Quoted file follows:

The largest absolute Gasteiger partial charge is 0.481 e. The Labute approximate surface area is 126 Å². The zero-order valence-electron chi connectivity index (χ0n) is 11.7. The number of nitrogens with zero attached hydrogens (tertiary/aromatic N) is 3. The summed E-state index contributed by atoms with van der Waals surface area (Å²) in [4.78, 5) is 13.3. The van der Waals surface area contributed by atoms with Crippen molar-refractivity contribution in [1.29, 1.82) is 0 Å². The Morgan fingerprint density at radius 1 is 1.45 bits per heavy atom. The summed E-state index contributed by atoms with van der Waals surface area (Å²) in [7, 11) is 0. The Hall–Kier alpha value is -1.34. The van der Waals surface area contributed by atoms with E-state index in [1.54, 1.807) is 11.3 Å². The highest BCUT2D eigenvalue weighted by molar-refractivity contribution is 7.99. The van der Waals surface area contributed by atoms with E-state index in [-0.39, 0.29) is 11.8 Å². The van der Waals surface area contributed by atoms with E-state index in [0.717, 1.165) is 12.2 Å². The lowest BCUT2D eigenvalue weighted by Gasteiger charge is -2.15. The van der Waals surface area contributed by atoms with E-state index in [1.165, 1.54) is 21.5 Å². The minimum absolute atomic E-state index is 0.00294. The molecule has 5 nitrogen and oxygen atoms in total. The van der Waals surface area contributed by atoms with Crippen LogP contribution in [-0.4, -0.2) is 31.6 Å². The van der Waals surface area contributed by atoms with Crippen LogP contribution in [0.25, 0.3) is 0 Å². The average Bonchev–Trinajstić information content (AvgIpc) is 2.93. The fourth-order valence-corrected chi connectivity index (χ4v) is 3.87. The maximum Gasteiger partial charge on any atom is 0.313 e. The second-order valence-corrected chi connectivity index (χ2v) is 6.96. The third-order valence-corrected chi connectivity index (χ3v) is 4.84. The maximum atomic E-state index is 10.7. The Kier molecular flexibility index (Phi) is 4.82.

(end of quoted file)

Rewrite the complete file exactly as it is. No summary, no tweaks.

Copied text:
The largest absolute Gasteiger partial charge is 0.481 e. The Labute approximate surface area is 126 Å². The zero-order valence-electron chi connectivity index (χ0n) is 11.7. The number of nitrogens with zero attached hydrogens (tertiary/aromatic N) is 3. The summed E-state index contributed by atoms with van der Waals surface area (Å²) in [4.78, 5) is 13.3. The van der Waals surface area contributed by atoms with Crippen molar-refractivity contribution in [1.29, 1.82) is 0 Å². The Morgan fingerprint density at radius 1 is 1.45 bits per heavy atom. The summed E-state index contributed by atoms with van der Waals surface area (Å²) in [7, 11) is 0. The Hall–Kier alpha value is -1.34. The van der Waals surface area contributed by atoms with E-state index in [1.54, 1.807) is 11.3 Å². The highest BCUT2D eigenvalue weighted by molar-refractivity contribution is 7.99. The van der Waals surface area contributed by atoms with E-state index in [-0.39, 0.29) is 11.8 Å². The van der Waals surface area contributed by atoms with E-state index in [0.717, 1.165) is 12.2 Å². The lowest BCUT2D eigenvalue weighted by Gasteiger charge is -2.15. The van der Waals surface area contributed by atoms with E-state index in [1.165, 1.54) is 21.5 Å². The minimum absolute atomic E-state index is 0.00294. The molecule has 5 nitrogen and oxygen atoms in total. The van der Waals surface area contributed by atoms with Crippen LogP contribution in [-0.4, -0.2) is 31.6 Å². The van der Waals surface area contributed by atoms with Crippen LogP contribution in [0.25, 0.3) is 0 Å². The average Bonchev–Trinajstić information content (AvgIpc) is 2.93. The fourth-order valence-corrected chi connectivity index (χ4v) is 3.87. The maximum Gasteiger partial charge on any atom is 0.313 e. The second-order valence-corrected chi connectivity index (χ2v) is 6.96. The third-order valence-corrected chi connectivity index (χ3v) is 4.84. The maximum atomic E-state index is 10.7. The Kier molecular flexibility index (Phi) is 4.82.